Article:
People inquire about financial products at the Money Expo 2020 event held at Bitec in Bangkok. Digital savings products offer higher interest rates than traditional deposit accounts.  (Photo by Somchai Poomlard)


Weerapon Bordeerat, first vice-president of customer advisory development at KBank, said several local banks have introduced digital savings accounts to provide more convenience to depositors.

Although attractive interest rates are just one facet of these products, they could attract depositors and support savings on a digital platform, in line with higher digital adoption among Thais, he said.

Social distancing measures to safeguard against Covid-19 and the government's financial relief measures disbursed through a digital platform have encouraged people to open deposit accounts via digital banking.

The government's nationwide lockdown policy implemented in the middle of 2020 and the first round of financial relief led to deposit account openings via mobile banking apps doubling during that time.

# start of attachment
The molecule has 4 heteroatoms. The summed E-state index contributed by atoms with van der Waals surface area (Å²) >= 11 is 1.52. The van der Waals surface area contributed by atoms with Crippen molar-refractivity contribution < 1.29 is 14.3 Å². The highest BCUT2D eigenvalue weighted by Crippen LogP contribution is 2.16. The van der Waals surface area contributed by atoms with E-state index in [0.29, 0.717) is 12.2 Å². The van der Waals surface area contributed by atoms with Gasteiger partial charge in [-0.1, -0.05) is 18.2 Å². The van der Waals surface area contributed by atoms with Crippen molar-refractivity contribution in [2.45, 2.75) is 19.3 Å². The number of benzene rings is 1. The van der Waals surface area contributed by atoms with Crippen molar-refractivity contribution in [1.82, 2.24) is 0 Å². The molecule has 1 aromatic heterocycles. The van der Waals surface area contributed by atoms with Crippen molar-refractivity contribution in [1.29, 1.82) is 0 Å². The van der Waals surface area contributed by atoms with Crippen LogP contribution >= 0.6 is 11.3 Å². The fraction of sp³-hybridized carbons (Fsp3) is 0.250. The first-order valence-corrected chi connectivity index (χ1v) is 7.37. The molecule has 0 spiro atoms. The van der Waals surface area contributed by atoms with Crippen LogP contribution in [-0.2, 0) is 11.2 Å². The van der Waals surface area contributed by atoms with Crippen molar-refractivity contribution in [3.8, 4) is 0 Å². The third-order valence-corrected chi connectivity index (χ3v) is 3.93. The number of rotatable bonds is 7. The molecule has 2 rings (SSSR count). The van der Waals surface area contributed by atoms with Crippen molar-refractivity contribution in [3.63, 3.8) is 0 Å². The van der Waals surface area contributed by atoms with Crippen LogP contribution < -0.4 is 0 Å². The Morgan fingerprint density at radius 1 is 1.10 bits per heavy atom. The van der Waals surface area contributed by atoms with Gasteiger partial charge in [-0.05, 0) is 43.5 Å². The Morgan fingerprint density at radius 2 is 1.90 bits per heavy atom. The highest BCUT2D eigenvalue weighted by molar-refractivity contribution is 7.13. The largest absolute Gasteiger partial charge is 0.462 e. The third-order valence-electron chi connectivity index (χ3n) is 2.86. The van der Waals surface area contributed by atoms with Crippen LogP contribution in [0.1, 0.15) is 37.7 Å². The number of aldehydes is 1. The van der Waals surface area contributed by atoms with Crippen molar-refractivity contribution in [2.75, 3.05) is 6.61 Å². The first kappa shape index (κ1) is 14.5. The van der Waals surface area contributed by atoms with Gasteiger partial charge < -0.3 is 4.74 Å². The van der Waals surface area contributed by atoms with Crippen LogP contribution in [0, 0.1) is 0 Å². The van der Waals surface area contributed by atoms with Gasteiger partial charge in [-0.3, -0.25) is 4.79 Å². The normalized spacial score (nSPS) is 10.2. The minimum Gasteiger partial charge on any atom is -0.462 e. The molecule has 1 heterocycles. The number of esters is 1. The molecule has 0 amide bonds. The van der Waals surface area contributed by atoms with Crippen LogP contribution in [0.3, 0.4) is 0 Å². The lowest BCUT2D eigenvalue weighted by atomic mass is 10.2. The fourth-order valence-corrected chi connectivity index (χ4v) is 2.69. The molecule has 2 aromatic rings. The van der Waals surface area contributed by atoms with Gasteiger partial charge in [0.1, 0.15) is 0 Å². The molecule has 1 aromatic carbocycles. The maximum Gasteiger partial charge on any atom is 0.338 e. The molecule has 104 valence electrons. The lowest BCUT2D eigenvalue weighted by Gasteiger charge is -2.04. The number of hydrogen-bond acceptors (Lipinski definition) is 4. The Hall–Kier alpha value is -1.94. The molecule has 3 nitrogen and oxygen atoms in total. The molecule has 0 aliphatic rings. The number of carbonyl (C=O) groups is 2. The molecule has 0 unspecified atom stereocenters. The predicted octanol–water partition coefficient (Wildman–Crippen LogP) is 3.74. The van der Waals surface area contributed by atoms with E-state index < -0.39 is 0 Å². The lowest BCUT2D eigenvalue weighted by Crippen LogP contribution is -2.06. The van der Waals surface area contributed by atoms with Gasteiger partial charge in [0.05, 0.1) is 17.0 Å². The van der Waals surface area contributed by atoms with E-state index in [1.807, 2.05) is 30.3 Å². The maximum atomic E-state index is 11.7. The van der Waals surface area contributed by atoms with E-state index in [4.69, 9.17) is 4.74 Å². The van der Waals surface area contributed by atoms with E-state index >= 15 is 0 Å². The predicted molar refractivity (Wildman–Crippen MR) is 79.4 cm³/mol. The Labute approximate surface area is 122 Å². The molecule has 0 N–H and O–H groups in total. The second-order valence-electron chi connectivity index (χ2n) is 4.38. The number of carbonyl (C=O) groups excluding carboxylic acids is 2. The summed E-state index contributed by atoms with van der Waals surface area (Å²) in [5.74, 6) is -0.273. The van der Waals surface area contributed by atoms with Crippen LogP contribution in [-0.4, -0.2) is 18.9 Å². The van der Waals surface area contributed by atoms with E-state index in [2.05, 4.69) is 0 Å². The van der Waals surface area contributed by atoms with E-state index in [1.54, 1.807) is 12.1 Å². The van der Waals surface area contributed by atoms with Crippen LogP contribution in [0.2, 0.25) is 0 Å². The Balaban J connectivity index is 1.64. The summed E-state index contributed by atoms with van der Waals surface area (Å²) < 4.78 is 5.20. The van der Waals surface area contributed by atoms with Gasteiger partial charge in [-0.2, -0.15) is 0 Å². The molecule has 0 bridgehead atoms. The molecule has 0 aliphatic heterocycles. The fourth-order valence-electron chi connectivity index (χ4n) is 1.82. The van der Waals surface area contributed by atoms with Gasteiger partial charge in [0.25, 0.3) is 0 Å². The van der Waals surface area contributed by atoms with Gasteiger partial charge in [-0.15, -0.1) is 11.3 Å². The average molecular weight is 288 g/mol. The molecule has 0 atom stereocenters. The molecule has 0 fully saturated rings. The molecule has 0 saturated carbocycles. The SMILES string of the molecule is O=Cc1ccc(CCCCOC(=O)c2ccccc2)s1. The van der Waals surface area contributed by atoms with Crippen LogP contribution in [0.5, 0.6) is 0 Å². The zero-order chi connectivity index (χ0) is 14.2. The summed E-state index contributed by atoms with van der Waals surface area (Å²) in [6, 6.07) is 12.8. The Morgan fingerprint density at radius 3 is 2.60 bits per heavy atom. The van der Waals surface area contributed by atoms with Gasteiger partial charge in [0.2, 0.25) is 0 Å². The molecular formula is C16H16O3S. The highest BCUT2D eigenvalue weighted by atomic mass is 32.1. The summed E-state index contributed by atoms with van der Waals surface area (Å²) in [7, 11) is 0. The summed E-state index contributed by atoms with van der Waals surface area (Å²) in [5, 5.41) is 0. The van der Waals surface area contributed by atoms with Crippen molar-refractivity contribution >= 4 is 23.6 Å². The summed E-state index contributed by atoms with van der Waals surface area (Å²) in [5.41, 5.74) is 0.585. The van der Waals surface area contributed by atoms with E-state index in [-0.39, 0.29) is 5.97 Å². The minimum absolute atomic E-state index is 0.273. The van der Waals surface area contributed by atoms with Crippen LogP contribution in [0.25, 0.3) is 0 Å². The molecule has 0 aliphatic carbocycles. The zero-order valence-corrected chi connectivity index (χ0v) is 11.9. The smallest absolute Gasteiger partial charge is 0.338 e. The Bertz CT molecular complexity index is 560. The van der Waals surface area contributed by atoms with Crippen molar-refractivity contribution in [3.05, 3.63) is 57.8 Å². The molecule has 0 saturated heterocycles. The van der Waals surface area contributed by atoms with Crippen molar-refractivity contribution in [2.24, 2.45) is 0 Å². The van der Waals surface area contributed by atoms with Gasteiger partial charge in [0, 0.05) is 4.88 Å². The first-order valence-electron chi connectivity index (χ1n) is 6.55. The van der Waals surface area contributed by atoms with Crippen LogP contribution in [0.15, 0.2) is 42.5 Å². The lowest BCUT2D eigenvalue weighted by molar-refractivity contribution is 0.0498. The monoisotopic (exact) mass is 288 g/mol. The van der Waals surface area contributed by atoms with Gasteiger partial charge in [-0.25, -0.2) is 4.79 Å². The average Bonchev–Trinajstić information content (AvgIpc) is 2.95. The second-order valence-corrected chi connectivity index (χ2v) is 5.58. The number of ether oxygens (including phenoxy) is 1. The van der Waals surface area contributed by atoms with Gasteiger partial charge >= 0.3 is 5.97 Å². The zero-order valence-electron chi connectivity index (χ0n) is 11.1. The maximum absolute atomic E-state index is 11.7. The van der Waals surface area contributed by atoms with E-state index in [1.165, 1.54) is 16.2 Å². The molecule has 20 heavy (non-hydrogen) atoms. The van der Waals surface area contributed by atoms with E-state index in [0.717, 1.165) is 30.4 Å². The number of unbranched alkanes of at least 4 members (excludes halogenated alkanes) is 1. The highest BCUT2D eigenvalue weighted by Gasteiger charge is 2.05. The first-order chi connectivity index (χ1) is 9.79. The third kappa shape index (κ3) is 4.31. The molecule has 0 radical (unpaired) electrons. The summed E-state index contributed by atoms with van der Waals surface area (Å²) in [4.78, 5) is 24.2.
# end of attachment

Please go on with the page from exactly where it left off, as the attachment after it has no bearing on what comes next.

Though there is an upward trend, digital deposits still represent a small portion compared with traditional deposits.

The majority of depositors still keep their money in physical deposit accounts rather than switching to digital deposits to obtain a better return.

This could be attributed to limited awareness and risk concerns about cybersecurity, said Mr Weerapon.

Financial literacy, especially risk management on digital banking platforms, is necessary to propel the country to the next stepping stone in the digital era, he said.

Setting notifications or alerts to monitor money movements is an instrument to secure digital banking services, said Mr Weerapon.

Digital savings features can be customised for each depositor, encouraging more digital deposits.

In other countries, financial institutions design digital saving features to align with the lifestyle of depositors.

"An example of this is a credit card-related digital savings product. A product feature is cardholders need to save an equal amount when they spend via credit cards," he said.

"In Thailand, this could be similarly applied to develop digital deposits and digital savings platforms."

Depositors who want to start saving on a digital platform for convenience and greater returns can start with a small deposit and learn the pros and cons of these innovative products, said Mr Weerapon.

Depositors should set a clear objective for their savings plan to build inspiration and to reach the target within a specific time frame.